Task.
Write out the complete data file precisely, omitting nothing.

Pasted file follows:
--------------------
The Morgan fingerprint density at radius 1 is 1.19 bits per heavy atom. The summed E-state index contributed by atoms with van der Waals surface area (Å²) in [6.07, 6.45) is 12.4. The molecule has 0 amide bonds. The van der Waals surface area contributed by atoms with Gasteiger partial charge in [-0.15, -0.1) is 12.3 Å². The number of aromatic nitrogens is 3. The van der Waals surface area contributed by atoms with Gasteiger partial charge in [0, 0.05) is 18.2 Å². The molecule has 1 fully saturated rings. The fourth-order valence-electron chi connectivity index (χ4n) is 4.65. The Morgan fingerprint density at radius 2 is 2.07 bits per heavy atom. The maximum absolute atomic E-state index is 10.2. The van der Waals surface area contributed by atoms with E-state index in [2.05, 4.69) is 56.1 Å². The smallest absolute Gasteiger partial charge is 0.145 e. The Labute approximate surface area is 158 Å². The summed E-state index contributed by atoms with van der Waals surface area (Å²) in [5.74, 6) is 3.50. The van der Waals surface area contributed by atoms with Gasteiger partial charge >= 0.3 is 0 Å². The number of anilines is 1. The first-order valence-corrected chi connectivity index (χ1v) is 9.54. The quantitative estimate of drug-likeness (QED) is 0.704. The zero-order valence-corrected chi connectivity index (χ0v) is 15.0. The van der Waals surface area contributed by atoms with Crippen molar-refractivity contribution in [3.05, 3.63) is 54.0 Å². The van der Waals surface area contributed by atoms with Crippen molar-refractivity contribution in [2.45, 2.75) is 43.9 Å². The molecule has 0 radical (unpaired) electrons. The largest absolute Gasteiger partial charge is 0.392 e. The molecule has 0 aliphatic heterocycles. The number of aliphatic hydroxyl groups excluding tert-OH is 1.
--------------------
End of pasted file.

The Morgan fingerprint density at radius 1 is 1.19 bits per heavy atom. The summed E-state index contributed by atoms with van der Waals surface area (Å²) in [6.07, 6.45) is 12.4. The molecule has 0 amide bonds. The van der Waals surface area contributed by atoms with Gasteiger partial charge in [-0.15, -0.1) is 12.3 Å². The number of aromatic nitrogens is 3. The van der Waals surface area contributed by atoms with Gasteiger partial charge in [0, 0.05) is 18.2 Å². The molecule has 1 fully saturated rings. The fourth-order valence-electron chi connectivity index (χ4n) is 4.65. The Morgan fingerprint density at radius 2 is 2.07 bits per heavy atom. The maximum absolute atomic E-state index is 10.2. The van der Waals surface area contributed by atoms with E-state index in [2.05, 4.69) is 56.1 Å². The smallest absolute Gasteiger partial charge is 0.145 e. The Labute approximate surface area is 158 Å². The summed E-state index contributed by atoms with van der Waals surface area (Å²) in [5.74, 6) is 3.50. The van der Waals surface area contributed by atoms with Gasteiger partial charge >= 0.3 is 0 Å². The number of anilines is 1. The first-order valence-corrected chi connectivity index (χ1v) is 9.54. The quantitative estimate of drug-likeness (QED) is 0.704. The zero-order valence-corrected chi connectivity index (χ0v) is 15.0. The van der Waals surface area contributed by atoms with Crippen molar-refractivity contribution in [3.05, 3.63) is 54.0 Å². The van der Waals surface area contributed by atoms with Crippen molar-refractivity contribution in [2.45, 2.75) is 43.9 Å². The molecule has 0 radical (unpaired) electrons. The largest absolute Gasteiger partial charge is 0.392 e. The molecule has 0 aliphatic heterocycles. The number of aliphatic hydroxyl groups excluding tert-OH is 1.